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White or Black hair?...opinions?

Discussion in 'Bows and Rosin [DB]' started by Rob W, Sep 26, 2000.

  1. Here's something I don't think I've seen discussed here (that I can remember anyway). I have my own opinions but I am curious to see what other people's thoughts are on the subject.

    I used black hair all along until maybe 2 years ago, when I decided to try white on one of my bows. It seemed to me that the tone was a little more to my liking. It seemed a little less coarse sounding to me. What I always disliked about black hair was that "gravelly" tone that one often gets from the old rosin that is accumulated on the hair, especially when first starting to play each day. I never get that at all anymore since switching to white hair.

    The things I don't like about white hair are that I seem to have to use a lot more rosin to get similar grip and the hair doesn't last as long as black. I will put up with those things for better tone though.

    Anyone agree or disagree?
  2. You've pretty much covered it. I use white hair on my orchestra basses (I used the plural just to irritate Ed Fuqua). As for the rosin, I'm experimenting with using a little less, but also loosening the bow hair a little. My hope is that the extra "wrap" of a looser bow will compensate for less rosin. The down side is less margin for error with my bow angles. A piece with alot of crossings at quick tempos can be quite exciting. I'm becoming known as the king of double stops.
    As for black hair, I find it the best solution to the problem of screechiness when bowing jazz (pizz) strings. Again, I use much less rosin, and let the natural coarseness of the black hair get the string moving.
  3. john turner

    john turner You don't want to do that. Trust me. Staff Member

    Mar 14, 2000
    atlanta ga
    you know of course, that there are going to be some BG guys coming over here talking about their green and blue hair, don't you? i mean, i can smell it coming.

    better go get my stick :D
  4. Better King of the Doublestops than Captain Crunch!
  5. Sorry John, it's already been done -


    - Wil
  6. Wil- I have one bullet-proof bow that I keep for special situations. You know, like where the band is behind chicken wire to protect them from flying Lone Star beer bottles, the kind of gigs John Turner plays. I've considered using colored bow hair like they show on the Wild Hair site. Do you (or anyone reading this) have any experience with it? Does it perform well enough? Does the color eventually get covered with rosin? Etc.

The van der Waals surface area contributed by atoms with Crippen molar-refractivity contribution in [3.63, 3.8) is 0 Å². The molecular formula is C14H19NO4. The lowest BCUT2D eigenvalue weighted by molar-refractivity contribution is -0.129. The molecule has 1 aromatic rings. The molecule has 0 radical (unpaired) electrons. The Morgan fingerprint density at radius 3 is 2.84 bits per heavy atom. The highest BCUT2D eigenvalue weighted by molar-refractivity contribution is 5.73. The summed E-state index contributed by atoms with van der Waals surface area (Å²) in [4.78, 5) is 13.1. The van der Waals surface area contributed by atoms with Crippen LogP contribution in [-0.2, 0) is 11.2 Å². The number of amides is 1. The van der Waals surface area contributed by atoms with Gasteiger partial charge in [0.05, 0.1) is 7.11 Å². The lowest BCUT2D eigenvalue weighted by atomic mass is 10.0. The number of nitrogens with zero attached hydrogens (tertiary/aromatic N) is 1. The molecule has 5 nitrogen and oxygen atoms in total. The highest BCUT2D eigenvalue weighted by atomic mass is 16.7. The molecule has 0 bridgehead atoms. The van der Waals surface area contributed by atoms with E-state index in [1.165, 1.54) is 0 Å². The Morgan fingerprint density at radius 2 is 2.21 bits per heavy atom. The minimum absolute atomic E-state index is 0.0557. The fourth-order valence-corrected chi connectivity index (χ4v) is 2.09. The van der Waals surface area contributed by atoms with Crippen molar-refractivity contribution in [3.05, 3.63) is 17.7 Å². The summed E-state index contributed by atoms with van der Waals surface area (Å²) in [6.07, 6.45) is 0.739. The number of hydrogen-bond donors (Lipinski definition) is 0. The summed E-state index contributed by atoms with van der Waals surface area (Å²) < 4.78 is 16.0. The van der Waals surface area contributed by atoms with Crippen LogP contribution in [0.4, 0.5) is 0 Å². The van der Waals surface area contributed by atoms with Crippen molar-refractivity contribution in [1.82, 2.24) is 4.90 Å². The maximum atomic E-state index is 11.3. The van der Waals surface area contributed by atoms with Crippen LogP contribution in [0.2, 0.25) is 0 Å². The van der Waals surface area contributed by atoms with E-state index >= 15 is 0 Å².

7. john turner

    john turner You don't want to do that. Trust me. Staff Member

    Mar 14, 2000
    atlanta ga
    yeah, man, chicken wire gigs rule. :D
  8. curtscheschuk


    Dec 20, 1999
    i mix white and black and find that that works best for me.

    curtis scheschuk
  9. Some white hair has been bleached. This hair is bad from the begining and has a very short life. A friend that rehaired my bow used this kind of hair which works good for Bluegrass fiddle bows but is not for good bass bows.
  10. ablick


    Oct 26, 2000
    I used white hair on my bow for about 20 years, tried a 25% black hair mix for a year, and now trying all white again. I use Spirocores and had problems with white hair note attack. Black hair helped but like others I lost clarity of tone and pitch. Over the year I adjusted my technique to compensate, and now that I'm back with the white hair have discovered all the ways I've been overcompensating/struggling with the black. I believe the ultimate, and sometimes costly, solution is trial-and-error combinations of certain string varieties, rosin (soft vs. hard), and bow hair types. Six of one/half-dozen of the other; the verdict is still out for me.

  11. john turner

    john turner You don't want to do that. Trust me. Staff Member

    Mar 14, 2000
    atlanta ga
    could someone enlighten an ignorant electric player, please :D? what's the diff?
  12. ablick: Spirocores are probably the least arco-friendly strings of all. I can't remember ever seeing a full set on a major orchestra bass. Some folks use a Spirocore E to get clarity and definition in the lowest register, but that's it. When I have to bow them, I find black hair with minimum rosin yields minimum screech. My good bow, with white hair, is superb on orchestra strings and bad on Spirocores. That's why everyone must go through the process you describe.

    don: (I'm answering my own question of 9/27) Colored bow hair-blue green,etc.- such as is sold from the website above, may be Siberian, but it's not really very good.

    john: The difference was really summed up in the first post by rob w. Everything else is pretty much testimony. But, to sum up, Generally Speaking, concensus seems to be that white hair produces a smoother sound than black, and might be the more frequent choice for soloists (glaring exception: Gary Karr). Black seems to require a little less effort and finesse in getting a tone started due to some coarseness of the hair, but this impacts on tone quality. Hence, the compromise position stated by curtscheschuk. Complicating the matter is the fact that a "bow" is really three components-stick, hair, and rosin. Double bass playing involves the (unappreciated) integration of many discrete material, physical, and mental components. That's why double bass players are intellectually and morally superior. And we're better looking and better in bed, and kinder to children and old people and pets. And we're all going to get arthritis.

    [Edited by Don Higdon on 10-28-2000 at 08:41 AM]
  13. john turner

    john turner You don't want to do that. Trust me. Staff Member

    Mar 14, 2000
    atlanta ga

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